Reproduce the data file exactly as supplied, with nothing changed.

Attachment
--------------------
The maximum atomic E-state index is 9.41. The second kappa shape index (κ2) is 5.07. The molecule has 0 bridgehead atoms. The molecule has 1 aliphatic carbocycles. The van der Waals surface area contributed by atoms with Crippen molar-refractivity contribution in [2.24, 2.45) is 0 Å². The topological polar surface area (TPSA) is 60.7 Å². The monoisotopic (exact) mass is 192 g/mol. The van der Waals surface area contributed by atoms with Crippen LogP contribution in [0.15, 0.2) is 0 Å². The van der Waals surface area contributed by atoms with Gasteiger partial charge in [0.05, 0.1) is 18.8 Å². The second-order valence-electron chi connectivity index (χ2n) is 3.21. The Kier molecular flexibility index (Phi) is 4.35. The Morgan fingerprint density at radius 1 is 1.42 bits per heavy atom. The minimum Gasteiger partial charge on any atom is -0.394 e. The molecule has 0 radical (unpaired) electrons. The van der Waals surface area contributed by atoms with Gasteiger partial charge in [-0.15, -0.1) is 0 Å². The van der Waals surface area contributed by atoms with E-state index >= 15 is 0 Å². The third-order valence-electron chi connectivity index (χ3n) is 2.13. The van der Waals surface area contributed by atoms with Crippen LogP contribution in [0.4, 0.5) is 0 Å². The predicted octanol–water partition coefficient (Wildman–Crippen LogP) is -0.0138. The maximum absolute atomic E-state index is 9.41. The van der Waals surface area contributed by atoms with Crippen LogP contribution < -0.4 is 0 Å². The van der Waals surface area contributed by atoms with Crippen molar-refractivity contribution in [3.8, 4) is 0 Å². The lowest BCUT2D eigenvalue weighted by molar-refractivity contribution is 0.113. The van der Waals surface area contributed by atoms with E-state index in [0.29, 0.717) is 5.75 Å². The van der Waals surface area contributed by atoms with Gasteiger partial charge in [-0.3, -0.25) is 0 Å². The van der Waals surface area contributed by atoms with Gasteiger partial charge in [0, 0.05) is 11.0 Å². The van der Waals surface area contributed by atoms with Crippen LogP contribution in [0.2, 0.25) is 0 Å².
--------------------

The maximum atomic E-state index is 9.41. The second kappa shape index (κ2) is 5.07. The molecule has 0 bridgehead atoms. The molecule has 1 aliphatic carbocycles. The van der Waals surface area contributed by atoms with Crippen molar-refractivity contribution in [2.24, 2.45) is 0 Å². The topological polar surface area (TPSA) is 60.7 Å². The monoisotopic (exact) mass is 192 g/mol. The van der Waals surface area contributed by atoms with Crippen LogP contribution in [0.15, 0.2) is 0 Å². The van der Waals surface area contributed by atoms with Gasteiger partial charge in [0.05, 0.1) is 18.8 Å². The second-order valence-electron chi connectivity index (χ2n) is 3.21. The Kier molecular flexibility index (Phi) is 4.35. The Morgan fingerprint density at radius 1 is 1.42 bits per heavy atom. The minimum Gasteiger partial charge on any atom is -0.394 e. The molecule has 0 radical (unpaired) electrons. The van der Waals surface area contributed by atoms with Gasteiger partial charge in [-0.15, -0.1) is 0 Å². The van der Waals surface area contributed by atoms with E-state index >= 15 is 0 Å². The third-order valence-electron chi connectivity index (χ3n) is 2.13. The van der Waals surface area contributed by atoms with Crippen LogP contribution in [0.4, 0.5) is 0 Å². The predicted octanol–water partition coefficient (Wildman–Crippen LogP) is -0.0138. The maximum absolute atomic E-state index is 9.41. The van der Waals surface area contributed by atoms with Crippen LogP contribution < -0.4 is 0 Å². The van der Waals surface area contributed by atoms with Crippen molar-refractivity contribution in [3.8, 4) is 0 Å². The lowest BCUT2D eigenvalue weighted by molar-refractivity contribution is 0.113. The van der Waals surface area contributed by atoms with E-state index in [0.29, 0.717) is 5.75 Å². The van der Waals surface area contributed by atoms with Gasteiger partial charge in [-0.3, -0.25) is 0 Å². The van der Waals surface area contributed by atoms with Gasteiger partial charge in [0, 0.05) is 11.0 Å². The van der Waals surface area contributed by atoms with Crippen LogP contribution in [0.2, 0.25) is 0 Å².